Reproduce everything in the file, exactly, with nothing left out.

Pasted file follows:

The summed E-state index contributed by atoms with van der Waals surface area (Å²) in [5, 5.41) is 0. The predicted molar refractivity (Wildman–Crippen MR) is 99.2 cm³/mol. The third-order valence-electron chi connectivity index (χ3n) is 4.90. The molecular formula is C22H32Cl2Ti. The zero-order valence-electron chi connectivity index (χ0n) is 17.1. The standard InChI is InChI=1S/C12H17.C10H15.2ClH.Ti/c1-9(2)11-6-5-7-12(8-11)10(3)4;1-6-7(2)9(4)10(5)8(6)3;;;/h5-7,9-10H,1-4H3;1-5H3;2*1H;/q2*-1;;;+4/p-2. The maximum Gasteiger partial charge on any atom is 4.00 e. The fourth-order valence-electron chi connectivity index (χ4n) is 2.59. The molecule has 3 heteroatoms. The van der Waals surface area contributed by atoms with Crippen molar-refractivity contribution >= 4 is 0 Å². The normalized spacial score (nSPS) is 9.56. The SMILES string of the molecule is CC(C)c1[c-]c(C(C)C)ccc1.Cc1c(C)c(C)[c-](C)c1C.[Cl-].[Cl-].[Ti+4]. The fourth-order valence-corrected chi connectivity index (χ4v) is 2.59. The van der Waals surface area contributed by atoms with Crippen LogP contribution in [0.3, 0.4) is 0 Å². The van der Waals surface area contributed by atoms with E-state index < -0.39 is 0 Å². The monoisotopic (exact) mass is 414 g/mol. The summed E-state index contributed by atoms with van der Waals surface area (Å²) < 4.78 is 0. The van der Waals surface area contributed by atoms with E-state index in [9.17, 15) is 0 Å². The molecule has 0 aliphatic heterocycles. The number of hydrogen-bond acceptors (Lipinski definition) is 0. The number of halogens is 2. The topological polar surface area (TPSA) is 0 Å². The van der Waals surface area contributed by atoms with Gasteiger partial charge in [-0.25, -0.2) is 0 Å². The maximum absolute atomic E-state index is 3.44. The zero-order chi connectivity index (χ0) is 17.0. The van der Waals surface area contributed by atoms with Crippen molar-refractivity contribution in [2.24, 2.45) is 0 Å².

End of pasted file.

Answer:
The summed E-state index contributed by atoms with van der Waals surface area (Å²) in [5, 5.41) is 0. The predicted molar refractivity (Wildman–Crippen MR) is 99.2 cm³/mol. The third-order valence-electron chi connectivity index (χ3n) is 4.90. The molecular formula is C22H32Cl2Ti. The zero-order valence-electron chi connectivity index (χ0n) is 17.1. The standard InChI is InChI=1S/C12H17.C10H15.2ClH.Ti/c1-9(2)11-6-5-7-12(8-11)10(3)4;1-6-7(2)9(4)10(5)8(6)3;;;/h5-7,9-10H,1-4H3;1-5H3;2*1H;/q2*-1;;;+4/p-2. The maximum Gasteiger partial charge on any atom is 4.00 e. The fourth-order valence-electron chi connectivity index (χ4n) is 2.59. The molecule has 3 heteroatoms. The van der Waals surface area contributed by atoms with Crippen molar-refractivity contribution >= 4 is 0 Å². The normalized spacial score (nSPS) is 9.56. The SMILES string of the molecule is CC(C)c1[c-]c(C(C)C)ccc1.Cc1c(C)c(C)[c-](C)c1C.[Cl-].[Cl-].[Ti+4]. The fourth-order valence-corrected chi connectivity index (χ4v) is 2.59. The van der Waals surface area contributed by atoms with Crippen LogP contribution in [0.3, 0.4) is 0 Å². The van der Waals surface area contributed by atoms with E-state index < -0.39 is 0 Å². The monoisotopic (exact) mass is 414 g/mol. The summed E-state index contributed by atoms with van der Waals surface area (Å²) < 4.78 is 0. The van der Waals surface area contributed by atoms with E-state index in [9.17, 15) is 0 Å². The molecule has 0 aliphatic heterocycles. The number of hydrogen-bond acceptors (Lipinski definition) is 0. The number of halogens is 2. The topological polar surface area (TPSA) is 0 Å². The van der Waals surface area contributed by atoms with Gasteiger partial charge in [-0.25, -0.2) is 0 Å². The maximum absolute atomic E-state index is 3.44. The zero-order chi connectivity index (χ0) is 17.0. The van der Waals surface area contributed by atoms with Crippen molar-refractivity contribution in [2.24, 2.45) is 0 Å².